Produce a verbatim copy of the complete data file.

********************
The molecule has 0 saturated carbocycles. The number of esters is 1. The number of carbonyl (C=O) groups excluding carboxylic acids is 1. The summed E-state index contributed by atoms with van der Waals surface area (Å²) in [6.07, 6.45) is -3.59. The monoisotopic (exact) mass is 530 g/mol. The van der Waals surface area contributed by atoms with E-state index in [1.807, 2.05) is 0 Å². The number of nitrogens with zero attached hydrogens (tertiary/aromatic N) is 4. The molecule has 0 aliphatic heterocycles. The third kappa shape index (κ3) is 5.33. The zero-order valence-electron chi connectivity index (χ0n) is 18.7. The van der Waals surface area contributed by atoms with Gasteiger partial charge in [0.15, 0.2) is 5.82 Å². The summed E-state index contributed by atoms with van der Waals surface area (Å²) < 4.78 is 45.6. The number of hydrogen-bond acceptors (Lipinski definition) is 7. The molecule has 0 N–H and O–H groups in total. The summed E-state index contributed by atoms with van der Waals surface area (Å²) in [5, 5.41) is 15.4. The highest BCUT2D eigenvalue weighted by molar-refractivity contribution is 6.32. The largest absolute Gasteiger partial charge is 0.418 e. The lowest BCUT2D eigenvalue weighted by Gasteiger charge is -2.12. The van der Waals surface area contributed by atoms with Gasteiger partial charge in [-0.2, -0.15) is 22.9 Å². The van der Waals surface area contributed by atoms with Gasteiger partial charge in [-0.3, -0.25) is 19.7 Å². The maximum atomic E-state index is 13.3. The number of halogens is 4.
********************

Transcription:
The molecule has 0 saturated carbocycles. The number of esters is 1. The number of carbonyl (C=O) groups excluding carboxylic acids is 1. The summed E-state index contributed by atoms with van der Waals surface area (Å²) in [6.07, 6.45) is -3.59. The monoisotopic (exact) mass is 530 g/mol. The van der Waals surface area contributed by atoms with E-state index in [1.807, 2.05) is 0 Å². The number of nitrogens with zero attached hydrogens (tertiary/aromatic N) is 4. The molecule has 0 aliphatic heterocycles. The third kappa shape index (κ3) is 5.33. The zero-order valence-electron chi connectivity index (χ0n) is 18.7. The van der Waals surface area contributed by atoms with Gasteiger partial charge in [0.15, 0.2) is 5.82 Å². The summed E-state index contributed by atoms with van der Waals surface area (Å²) < 4.78 is 45.6. The number of hydrogen-bond acceptors (Lipinski definition) is 7. The molecule has 0 N–H and O–H groups in total. The summed E-state index contributed by atoms with van der Waals surface area (Å²) in [5, 5.41) is 15.4. The highest BCUT2D eigenvalue weighted by molar-refractivity contribution is 6.32. The largest absolute Gasteiger partial charge is 0.418 e. The lowest BCUT2D eigenvalue weighted by Gasteiger charge is -2.12. The van der Waals surface area contributed by atoms with Gasteiger partial charge in [-0.2, -0.15) is 22.9 Å². The van der Waals surface area contributed by atoms with Gasteiger partial charge in [-0.3, -0.25) is 19.7 Å². The maximum atomic E-state index is 13.3. The number of halogens is 4.